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Developing an Affordable Sanitary Pad

Health need

Girls as well as women in the developing world suffer from lack of adequate solutions to manage menstruation. Imported pads are prohibitively expensive for low-income families. Research conducted in Uganda indicates that about 90 percent of urban poor women and girls cannot afford off-the-shelf sanitary pads and instead improvise with materials such as grass, leaves, old newspapers, and pieces of cloth. These materials, however, have been linked to certain reproductive tract infections.

They also have limited absorbency and make it difficult for girls to participate in school during their periods.


The United Nations Children’s Fund estimates that 1 in 10 school-age African girls either skips school during menstruation or drops out entirely because of lack of menstrual hygiene solutions.

Numerous studies have confirmed that educating girls is associated with significant development and health benefits to the girls, their families, and society. These benefits include protecting girls from HIV/AIDS, abuse, and exploitation; reducing subsequent child and maternal mortality; improving child nutrition and health; decreasing fertility rates; enhancing women’s domestic role and their political participation; and improving economic productivity.

Technology solution

PATH’s solution is to develop and advance low-cost menstrual management options for girls and women in low-resource settings. Our finding from focus group discussions and literature reviews indicate that girls and women are interested in disposable products that offer better absorbency and have a cheaper price tag than available options. There are also reusable options (cloth pads and menstrual cups) that can last for several years.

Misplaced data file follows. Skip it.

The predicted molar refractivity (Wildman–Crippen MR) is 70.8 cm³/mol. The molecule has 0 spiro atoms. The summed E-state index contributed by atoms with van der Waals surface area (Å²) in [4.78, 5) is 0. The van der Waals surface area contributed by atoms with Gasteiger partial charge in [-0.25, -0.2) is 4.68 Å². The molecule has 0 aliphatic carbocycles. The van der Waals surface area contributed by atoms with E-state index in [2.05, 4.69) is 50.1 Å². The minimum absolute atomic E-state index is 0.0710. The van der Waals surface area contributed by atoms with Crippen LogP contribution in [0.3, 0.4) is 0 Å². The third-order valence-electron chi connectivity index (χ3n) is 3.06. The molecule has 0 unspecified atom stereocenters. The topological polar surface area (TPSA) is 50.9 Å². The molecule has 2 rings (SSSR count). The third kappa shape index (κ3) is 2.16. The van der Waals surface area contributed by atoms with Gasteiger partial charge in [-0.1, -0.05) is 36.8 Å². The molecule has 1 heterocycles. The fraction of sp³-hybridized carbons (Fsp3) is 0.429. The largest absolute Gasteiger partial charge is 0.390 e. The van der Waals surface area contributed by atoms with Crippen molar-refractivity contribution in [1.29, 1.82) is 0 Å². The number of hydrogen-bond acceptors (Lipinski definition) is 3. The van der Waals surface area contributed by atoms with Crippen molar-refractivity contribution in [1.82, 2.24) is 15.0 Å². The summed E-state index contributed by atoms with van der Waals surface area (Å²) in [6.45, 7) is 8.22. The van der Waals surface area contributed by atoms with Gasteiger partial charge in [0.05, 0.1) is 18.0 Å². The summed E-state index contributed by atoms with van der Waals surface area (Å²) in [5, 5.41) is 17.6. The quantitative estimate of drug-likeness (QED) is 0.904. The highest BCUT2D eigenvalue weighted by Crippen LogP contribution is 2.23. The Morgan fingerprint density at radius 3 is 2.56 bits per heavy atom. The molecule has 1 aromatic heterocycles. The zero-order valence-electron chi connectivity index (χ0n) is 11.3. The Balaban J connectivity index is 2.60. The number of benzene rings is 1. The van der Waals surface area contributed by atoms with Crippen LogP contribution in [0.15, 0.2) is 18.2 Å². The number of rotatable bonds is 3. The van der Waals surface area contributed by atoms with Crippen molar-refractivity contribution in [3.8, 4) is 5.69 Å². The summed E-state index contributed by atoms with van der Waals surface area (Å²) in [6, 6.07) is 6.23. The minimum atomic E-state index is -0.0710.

These approaches require a higher up-front cost, access to clean water and soap, and thorough drying—resources that are not always available in poor communities. We are currently exploring a hybrid concept (i.e., a combination of a reusable, fluidresistant sleeve with a disposable, absorbent core) to address the growing challenge of disposing of plastic-lined pads and to reduce the cost. This hybrid option could also offer girls and women the flexibility of using a variety of absorbent materials that are available to them.

Current status and results

We completed an initial prototype of a hybrid pad based on pad testing that we conducted and targeted productspecifications that we identified in early 2011. In the fall of 2011, PATH conducted focus group discussions with women and girls in Cambodia for input on various prototype designs of the hybrid pad. While women did not actually use the prototypes, their feedback on the design, materials, and preferences will help to further define the product specifications; we are now synthesizing the results of those discussions. PATH will also gather focus group feedback from South African and Indian women on perceived acceptability of these pads through a project on menstrual management and sanitation systems. We hope to understand what women like and dislike about the hybrid sanitary pad design, the availability of appropriate waterproof fabrics, and the potential effect the pads may have on sanitation systems in India and South Africa.

Source: Technology Solutions for Global Health




Current Issue: Africa Water & Sanitation & Hygiene March-April 2017 Vol.12 No.2